A new class of electrolytes was discovered during an international research project. These are crystalline, but have kinetic properties more similar to those of liquid electrolytes. The new solid electrolyte could mark a breakthrough for the solid-state battery and consequently for electromobility.
A sustainable and climate-friendly transport system based on renewable energy sources still remains pa vision of the future. The breakthrough of electric mobility represents a giant step in this direction. After all, electric vehicles had promised zero emissions from exhaust discharges. One hurdle still needs to be overcome before this can happen: the realization of efficient and safe accumulators!
Highly promising solid-state battery
Current state-of-the-art accumulators are still inferior to conventional liquid fuels for combustion engines – both in terms of energy density and economy. For the time being, lithium-ion batteries have prevailed. Nevertheless, demand remains limited. What discourages sustainably minded consumers are the high prices and limited range. Solid-state batteries are expected to lead to a breakthrough.
Poor ion conductivity
Solid-state batteries have a significantly higher energy density than lithium-ion batteries. At the same time, these batteries are more compact and more cost-effective in the long term than conventional lithium-ion batteries. A further advantage is their insensitivity to temperature fluctuations. High and low temperatures in liquid electrolytes can cause these electrolytes to freeze or boil. This also means that solid-state batteries are non-combustible.
The reason why the development of solid state batteries has so far failed is because of its poor ion conductivity. This is still lagging far behind conventional liquid electrolytes.
LTPS – a new ion conductor
Researchers from Graz University of Technology, together with colleagues from Munich Technical University and the Belgian Université Catholique de Louvain, presented a solid state electrolyte for batteries with the highest level of lithium-ion mobility measured to date. The new ionic conductor follows the LiTi2(PS4)3 empirical formula and is a lithium titanium thiophosphate (LTPS). The material has a distinctive feature: it has a crystal structure that leads to geometric frustration. For the new ionic conductor this means that the crystal structure does not offer any energetically advantageous locations for ions. Such ions are never satisfied with their location and are therefore susceptible to frustration. It is precisely this frustration that leads to a very high level of lithium movement. This was demonstrated in calculations made by the group around Geoffroy Hautier from the Belgian Université catholique de Louvain.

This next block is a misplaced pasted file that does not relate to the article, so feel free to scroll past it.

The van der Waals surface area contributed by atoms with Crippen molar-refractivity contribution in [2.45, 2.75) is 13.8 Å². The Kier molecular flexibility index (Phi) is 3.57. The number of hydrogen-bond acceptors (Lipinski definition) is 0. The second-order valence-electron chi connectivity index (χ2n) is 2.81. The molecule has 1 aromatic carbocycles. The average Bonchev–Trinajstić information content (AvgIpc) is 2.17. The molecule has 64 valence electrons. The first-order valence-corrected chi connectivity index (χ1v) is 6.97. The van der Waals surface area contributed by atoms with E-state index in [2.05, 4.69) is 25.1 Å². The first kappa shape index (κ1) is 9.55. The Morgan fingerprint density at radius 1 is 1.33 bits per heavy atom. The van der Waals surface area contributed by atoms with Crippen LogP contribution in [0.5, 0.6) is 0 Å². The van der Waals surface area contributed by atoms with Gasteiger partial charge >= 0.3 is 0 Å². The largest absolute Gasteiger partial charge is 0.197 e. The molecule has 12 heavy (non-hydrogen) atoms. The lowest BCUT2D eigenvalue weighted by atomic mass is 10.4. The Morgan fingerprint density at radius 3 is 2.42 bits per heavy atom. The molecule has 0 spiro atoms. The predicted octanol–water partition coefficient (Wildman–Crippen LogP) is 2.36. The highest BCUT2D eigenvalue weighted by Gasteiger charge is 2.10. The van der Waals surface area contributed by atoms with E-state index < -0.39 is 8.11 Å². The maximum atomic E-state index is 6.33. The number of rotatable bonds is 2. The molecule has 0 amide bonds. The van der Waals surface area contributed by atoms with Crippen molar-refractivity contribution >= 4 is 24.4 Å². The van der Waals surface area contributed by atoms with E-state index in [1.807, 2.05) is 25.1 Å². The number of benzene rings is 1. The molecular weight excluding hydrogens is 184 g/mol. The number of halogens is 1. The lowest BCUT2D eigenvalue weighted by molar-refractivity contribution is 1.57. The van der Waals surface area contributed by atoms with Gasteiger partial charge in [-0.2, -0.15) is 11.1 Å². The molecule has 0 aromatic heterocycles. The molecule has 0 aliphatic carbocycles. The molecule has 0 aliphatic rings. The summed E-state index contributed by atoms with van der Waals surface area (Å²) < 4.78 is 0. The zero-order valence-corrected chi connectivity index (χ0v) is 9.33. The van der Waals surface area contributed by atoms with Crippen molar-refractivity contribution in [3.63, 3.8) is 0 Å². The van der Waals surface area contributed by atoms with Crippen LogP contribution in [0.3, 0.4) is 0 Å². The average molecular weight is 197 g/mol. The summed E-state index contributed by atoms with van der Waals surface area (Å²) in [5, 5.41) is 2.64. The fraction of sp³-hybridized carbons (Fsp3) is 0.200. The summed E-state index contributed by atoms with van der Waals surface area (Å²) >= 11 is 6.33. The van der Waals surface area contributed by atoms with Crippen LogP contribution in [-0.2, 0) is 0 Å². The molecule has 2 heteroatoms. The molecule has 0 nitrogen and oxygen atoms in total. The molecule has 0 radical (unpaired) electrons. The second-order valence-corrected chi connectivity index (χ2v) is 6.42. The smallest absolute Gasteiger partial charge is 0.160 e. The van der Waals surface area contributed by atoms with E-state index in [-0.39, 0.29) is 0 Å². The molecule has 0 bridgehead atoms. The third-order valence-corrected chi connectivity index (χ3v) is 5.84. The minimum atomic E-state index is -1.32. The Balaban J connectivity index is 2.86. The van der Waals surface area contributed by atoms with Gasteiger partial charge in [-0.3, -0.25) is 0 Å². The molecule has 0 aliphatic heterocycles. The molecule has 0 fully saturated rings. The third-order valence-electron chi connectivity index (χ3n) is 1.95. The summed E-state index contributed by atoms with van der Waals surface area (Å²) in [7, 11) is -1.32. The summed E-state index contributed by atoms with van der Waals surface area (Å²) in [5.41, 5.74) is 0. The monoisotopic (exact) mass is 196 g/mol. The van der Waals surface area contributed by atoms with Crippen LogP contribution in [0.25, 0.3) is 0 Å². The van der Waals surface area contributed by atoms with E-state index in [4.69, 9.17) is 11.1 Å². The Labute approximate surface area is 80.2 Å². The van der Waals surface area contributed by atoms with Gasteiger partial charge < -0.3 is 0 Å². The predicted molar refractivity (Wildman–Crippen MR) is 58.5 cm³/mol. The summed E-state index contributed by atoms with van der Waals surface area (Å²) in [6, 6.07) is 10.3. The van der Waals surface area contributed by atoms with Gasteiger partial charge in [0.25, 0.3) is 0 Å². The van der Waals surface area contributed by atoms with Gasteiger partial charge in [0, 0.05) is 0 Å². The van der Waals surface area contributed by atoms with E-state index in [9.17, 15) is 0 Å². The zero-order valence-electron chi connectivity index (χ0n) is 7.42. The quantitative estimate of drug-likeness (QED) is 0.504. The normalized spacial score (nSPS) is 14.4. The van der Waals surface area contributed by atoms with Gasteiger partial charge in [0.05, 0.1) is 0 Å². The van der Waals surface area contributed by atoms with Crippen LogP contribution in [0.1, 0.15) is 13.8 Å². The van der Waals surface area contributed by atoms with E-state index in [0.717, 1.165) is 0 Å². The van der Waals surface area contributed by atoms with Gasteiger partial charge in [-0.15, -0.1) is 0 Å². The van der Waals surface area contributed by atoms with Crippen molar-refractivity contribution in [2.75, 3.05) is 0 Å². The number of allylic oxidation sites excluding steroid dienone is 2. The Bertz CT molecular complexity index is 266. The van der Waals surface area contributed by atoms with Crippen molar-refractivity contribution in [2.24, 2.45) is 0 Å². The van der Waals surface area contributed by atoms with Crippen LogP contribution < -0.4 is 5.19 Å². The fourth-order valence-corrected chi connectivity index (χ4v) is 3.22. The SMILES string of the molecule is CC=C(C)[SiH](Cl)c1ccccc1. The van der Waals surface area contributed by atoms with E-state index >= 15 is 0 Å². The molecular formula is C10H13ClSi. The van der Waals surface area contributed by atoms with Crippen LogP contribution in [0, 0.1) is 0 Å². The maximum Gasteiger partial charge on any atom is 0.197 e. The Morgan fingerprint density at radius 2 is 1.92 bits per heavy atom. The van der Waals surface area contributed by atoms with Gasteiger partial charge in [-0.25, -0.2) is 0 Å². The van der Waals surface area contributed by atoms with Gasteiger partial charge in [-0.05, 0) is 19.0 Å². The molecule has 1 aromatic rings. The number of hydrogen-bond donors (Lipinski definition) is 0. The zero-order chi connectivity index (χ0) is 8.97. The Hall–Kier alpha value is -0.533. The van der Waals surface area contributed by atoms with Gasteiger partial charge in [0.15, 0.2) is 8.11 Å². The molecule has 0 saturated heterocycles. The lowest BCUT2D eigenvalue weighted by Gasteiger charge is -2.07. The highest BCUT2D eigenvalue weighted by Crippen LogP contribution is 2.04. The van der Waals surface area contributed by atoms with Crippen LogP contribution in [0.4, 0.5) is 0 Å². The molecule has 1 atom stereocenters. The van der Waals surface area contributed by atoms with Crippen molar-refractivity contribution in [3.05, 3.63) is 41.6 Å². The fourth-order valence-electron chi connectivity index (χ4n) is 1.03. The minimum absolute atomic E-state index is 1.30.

“The lithium ions are more or less ‘desperate’ to find a suitable spot and therefore move very quickly through the crystallographic structure of LTPS. It is precisely this high level of ion movement that we are looking for in electrolyte bodies for solid-state batteries.”
Martin Wilkening from the Institute for Chemistry and Technology of Materials at the TU Graz and head of the Christian Doppler Research Association lithium battery lab located there.
High level of ion mobility
The team around Wilkening conducted an experiment using nuclear resonance methods in order to test Hautier’s calculations and was able to confirm them. Two pure jump processes gave clear indications of the high mobility levels of the ions. LTPS has a ring-shaped structure. The lithium ions use this structure to jump back and forth and from one ring to the next. Wilkening explains that it is the intra-ring process that enables long-range ion transfer.
Insensitive to temperatures
The intra-ring pure jump processes could not yet be completely deactivated even at extremely low temperatures. Even at 20 Kelvin (minus 253 degrees Celsius) on the sensitivity scale of nuclear magnetic resonance spectroscopy, the lithium ions are still moving and seeking a suitable location within LTPS. This behavior clearly differs from that of known ions, whose motion decreases significantly with falling temperatures. The operating temperature in a solid state battery in an electric vehicle would never be so low, according to Wilkening.
Seeking more compounds
The nature of energetic frustration has made LTPS a representative of a new class of electrolytes. These are crystalline yet have kinetic properties more similar to those of liquid electrolytes. The discovery of the conductive material marks the beginning of a quest for other compounds where a similar conduction mechanism prevails.
The study was carried out in collaboration with Toyota Motor Europe. Additional collaborative partners were the Technical Universities of Graz and Munich, the Toray Research Center (Japan) and the Université catholique de Louvain (UC Louvain; Belgium). The latter has filed a patent for the discovery of LTPS.
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